Going back through my bookshelf to the “Rock and Shock 2015” section comes the anthology I thought would fit quite well with Valentine’s Day coming up. Because the relationships in this book are as messed up as they are touching.
So, wether you need a reminder to hug a loved one, or an outlet for your romantic frustration, I think this book will fit right in.
Here’s this week’s book review:
Secret Things – 12 Tales to Terrify
Written by Stacey Longo
Genre: Anthology, Psychological Horror, Zombies
2 Sentence Synopsis:
A collection of short horror stories that explores the horrifying depths of human depravity.
A new collection of unapologetic chillers from Hiram Award-winning author Stacey Longo.
Francine Campbell looks like a sweet little old lady, but looks can be deceiving.
Victor and Holly Shaw seem to have the perfect marriage . . . until one of them starts considering murder.
Denny Fitzsimmons thinks he’s doing the right thing by saving a life. He couldn’t be more wrong.
This collection of wickedly entertaining stories will compel you to lock the doors, keep the lights on, and ponder what it might be like to embrace the darker side of human nature.
Everybody has secrets. Sometimes they can kill you. [amazon.com]
This anthology runs the gambit for emotion. Suspense, disgust, sorrow, and humor all mingle together into one fascinating collection.
As a reader I tend to be drawn to horror books that live in the realm of the occult and supernatural. Black magic, monsters, and ghosts are all the normal fair for me.
This book had none of that, and I completely loved it.
The strongest stories in this collection focus on the horror hiding in our everyday lives and in the hearts and minds of the people around us. Which is far scarier to me than a monster in the attic any night, because you have no way of knowing the evil is there, until it’s too late.
Not all of this book’s horror lives in the minds of humans, there are some well-placed zombies as well. The zombie tales read more on the fun/humorous side of chilling though 😉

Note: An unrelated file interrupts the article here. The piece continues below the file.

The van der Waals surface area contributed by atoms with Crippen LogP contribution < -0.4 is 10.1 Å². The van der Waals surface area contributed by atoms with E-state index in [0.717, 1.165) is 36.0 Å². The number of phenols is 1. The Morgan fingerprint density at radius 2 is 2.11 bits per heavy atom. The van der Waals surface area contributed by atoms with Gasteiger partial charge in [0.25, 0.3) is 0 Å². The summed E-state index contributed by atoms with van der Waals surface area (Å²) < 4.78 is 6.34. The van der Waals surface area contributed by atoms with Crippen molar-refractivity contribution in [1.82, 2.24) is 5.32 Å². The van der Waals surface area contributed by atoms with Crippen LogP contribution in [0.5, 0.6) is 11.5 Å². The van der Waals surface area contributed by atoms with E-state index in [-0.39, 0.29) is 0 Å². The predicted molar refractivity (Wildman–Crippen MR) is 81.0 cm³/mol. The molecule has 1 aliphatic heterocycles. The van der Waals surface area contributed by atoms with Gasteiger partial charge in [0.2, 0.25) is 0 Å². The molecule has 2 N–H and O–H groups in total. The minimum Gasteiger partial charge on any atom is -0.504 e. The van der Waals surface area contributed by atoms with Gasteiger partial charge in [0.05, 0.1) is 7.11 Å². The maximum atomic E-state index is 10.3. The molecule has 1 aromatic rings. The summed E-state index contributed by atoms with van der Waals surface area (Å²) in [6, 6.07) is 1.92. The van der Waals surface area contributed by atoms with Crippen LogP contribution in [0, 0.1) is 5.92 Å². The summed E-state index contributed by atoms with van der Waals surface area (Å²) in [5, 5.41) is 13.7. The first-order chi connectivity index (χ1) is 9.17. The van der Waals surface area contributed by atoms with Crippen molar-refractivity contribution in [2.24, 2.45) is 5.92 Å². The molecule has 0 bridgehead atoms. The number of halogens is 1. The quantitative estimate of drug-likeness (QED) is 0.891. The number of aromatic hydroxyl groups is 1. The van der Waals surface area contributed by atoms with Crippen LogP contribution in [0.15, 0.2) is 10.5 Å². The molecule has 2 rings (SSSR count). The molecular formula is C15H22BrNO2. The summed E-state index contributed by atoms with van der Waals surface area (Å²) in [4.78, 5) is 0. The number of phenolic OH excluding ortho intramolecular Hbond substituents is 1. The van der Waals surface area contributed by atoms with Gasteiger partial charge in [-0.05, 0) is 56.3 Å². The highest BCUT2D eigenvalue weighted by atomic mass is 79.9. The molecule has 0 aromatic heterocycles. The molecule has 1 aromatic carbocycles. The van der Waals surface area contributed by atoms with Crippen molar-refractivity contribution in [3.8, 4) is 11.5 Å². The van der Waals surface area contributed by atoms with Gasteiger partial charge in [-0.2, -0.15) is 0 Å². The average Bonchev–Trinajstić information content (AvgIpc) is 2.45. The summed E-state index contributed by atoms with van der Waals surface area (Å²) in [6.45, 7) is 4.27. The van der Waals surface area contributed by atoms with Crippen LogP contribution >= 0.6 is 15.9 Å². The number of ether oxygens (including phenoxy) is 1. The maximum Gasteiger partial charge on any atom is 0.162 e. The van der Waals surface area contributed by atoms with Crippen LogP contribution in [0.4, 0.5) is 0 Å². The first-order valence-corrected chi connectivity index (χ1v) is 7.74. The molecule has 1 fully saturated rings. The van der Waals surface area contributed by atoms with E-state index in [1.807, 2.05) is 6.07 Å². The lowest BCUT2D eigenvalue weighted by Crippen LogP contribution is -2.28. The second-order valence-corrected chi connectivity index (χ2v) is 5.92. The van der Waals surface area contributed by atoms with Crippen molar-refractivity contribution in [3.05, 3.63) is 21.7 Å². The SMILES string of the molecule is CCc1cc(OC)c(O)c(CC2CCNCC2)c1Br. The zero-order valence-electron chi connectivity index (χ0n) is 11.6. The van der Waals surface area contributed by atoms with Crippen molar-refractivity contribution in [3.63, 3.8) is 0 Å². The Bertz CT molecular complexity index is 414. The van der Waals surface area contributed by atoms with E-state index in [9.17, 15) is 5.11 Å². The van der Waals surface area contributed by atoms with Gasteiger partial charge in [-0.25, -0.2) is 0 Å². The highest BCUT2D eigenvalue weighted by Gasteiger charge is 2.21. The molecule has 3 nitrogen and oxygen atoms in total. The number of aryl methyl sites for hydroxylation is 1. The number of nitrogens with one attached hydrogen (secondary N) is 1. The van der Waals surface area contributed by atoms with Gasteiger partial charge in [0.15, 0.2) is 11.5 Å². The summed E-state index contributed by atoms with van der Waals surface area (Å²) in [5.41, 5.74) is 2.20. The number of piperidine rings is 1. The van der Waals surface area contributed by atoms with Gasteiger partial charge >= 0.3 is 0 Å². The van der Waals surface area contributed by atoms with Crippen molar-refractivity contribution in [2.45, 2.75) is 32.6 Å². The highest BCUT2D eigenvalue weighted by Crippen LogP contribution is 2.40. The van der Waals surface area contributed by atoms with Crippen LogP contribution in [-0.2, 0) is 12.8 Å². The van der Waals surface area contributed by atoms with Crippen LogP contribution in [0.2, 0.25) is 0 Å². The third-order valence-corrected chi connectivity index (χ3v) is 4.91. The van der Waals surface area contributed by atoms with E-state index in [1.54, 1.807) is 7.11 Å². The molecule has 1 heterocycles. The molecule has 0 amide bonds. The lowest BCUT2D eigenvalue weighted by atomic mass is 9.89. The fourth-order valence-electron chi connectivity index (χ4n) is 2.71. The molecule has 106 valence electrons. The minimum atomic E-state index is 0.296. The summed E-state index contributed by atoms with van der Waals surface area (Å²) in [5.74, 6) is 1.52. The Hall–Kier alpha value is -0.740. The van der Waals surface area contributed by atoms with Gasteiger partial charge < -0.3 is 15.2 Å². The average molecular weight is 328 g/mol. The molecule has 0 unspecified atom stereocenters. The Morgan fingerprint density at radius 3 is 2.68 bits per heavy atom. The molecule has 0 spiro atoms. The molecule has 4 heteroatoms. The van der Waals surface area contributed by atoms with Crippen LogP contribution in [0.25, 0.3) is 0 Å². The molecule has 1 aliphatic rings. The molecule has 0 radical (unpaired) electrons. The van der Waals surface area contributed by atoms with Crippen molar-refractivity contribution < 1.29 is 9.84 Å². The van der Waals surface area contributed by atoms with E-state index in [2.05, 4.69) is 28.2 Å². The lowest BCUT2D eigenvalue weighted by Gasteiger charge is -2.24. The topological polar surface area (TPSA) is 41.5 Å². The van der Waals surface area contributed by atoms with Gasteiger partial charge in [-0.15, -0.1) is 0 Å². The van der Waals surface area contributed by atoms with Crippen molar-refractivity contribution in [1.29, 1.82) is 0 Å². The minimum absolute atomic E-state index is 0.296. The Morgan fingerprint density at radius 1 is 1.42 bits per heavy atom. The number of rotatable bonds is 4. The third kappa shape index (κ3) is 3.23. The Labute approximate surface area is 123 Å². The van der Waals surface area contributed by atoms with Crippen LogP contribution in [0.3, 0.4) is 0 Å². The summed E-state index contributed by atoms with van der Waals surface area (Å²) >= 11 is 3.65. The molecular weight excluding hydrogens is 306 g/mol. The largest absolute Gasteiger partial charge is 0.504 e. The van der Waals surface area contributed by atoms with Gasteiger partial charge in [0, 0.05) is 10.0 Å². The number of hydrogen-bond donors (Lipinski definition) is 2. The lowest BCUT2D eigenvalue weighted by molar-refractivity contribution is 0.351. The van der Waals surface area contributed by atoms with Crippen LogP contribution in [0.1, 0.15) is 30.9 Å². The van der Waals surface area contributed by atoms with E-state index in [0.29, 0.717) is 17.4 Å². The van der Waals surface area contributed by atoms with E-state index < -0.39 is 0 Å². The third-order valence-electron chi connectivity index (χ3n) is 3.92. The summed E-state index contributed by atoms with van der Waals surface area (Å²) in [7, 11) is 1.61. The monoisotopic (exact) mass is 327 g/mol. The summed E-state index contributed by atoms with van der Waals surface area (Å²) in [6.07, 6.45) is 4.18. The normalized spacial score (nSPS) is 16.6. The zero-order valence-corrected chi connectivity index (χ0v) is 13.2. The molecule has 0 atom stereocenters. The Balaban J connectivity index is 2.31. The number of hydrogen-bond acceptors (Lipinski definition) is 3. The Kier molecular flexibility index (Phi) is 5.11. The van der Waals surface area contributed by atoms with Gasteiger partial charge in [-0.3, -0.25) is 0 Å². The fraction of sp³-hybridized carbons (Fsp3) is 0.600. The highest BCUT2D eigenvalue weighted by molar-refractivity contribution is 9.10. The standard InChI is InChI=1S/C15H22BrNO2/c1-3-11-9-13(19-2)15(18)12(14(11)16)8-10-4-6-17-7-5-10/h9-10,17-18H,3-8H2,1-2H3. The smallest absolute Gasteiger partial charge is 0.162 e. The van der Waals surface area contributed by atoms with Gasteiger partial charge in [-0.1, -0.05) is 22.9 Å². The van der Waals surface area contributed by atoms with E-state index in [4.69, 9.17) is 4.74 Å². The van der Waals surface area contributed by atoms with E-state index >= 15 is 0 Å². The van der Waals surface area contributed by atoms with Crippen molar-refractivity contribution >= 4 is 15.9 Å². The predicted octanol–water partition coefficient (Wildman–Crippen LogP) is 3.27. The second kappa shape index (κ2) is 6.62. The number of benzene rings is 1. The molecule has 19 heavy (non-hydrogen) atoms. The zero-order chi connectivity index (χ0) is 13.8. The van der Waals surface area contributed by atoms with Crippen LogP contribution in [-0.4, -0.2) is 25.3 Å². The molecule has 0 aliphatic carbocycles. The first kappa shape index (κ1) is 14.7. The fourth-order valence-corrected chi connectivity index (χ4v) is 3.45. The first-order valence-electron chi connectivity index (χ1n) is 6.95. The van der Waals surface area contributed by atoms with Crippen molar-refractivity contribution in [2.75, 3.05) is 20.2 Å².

Stand out Stories
There are two stories in particular that stood out to me in this book, Good Night, Francine and Trapped.
Good Night, Francine
This story follows the dramatic evening of a little old woman. Through her meandering thoughts we discover that she’s not anywhere close to “sweet” or “kind” but is actually a horrible human being.
The road this story took really surprised me, and I was amazing that by the end I felt both disgust and pity for Francine.
This is the story that you should buy the entire book just to read.
An older couple gets snowed in during a big Nor’easter and the journey they take will keep you guessing, break your heart, and leave you wanting to hug your loved ones.
The Tales Behind the Stories
Another thing I love about this collection is that you get to see some of Stacey’s writing process.
The section Interlude: The Tale that Failed cracked me up!
It was like being in my own head when I fight with a story. More proof that my process isn’t failing, exactly, just painfully growing the same way it does for writers everywhere.
There’s also a section at the end where Stacey goes through each story and shares a little bit about where each one came from. Some of her inspirations were really funny.
5 out of 5 blood spattered stars – For lovers of the messed up maze that is the human mind, writers, and zombie fans, this is a book worth reading.
This book is best read one story at a time by the light of a flashlight under your covers at night. Read one tale and give it the time to sit and percolate through your mind before moving to the next one.
Where to Find a Copy:
About the Author:
As I was researching about Stacey I found her bio section on her website and I thought, rather than boil it down to generic-sounding bullet points, I’d share her story in her own words. (Since there’s no way I could express the amount of sass that comes through when you read her words).
Born in Connecticut in the 70s, I grew up with two parents that had the audacity to be loving and supportive role models (don’t worry, I was able to successfully create my own angst despite their best efforts). My sister and I found ourselves growing up among the fluorescent nightmare that was the 80s, awash in legwarmers and off-the-shoulder “Flashdance” tees. It was our love for Duran Duran that got us through these tumultuous fashion times.
After college (WE ARE—PENN STATE!) I moved to Block Island, RI, where I eventually began my writing career as a weekly humor columnist for the Block Island Times. For six years, I waxed poetic on such topics as how to disguise dust bunnies as wall-to-wall carpeting and how difficult it is to tell the difference between wild grass and corn when weeding the garden. During this time, I also published articles in the Island Crier and The Works Magazine.
In 2005, I returned to my home state of Connecticut amid little fanfare, something I haven’t quite gotten over (where’s my ticker-tape parade, people?). I work as a copy editor to support my writing habit, and live an anxiety-ridden, caffeine-injected life with my husband Jason and two cats, Wednesday and Pugsley. [staceylongo.com]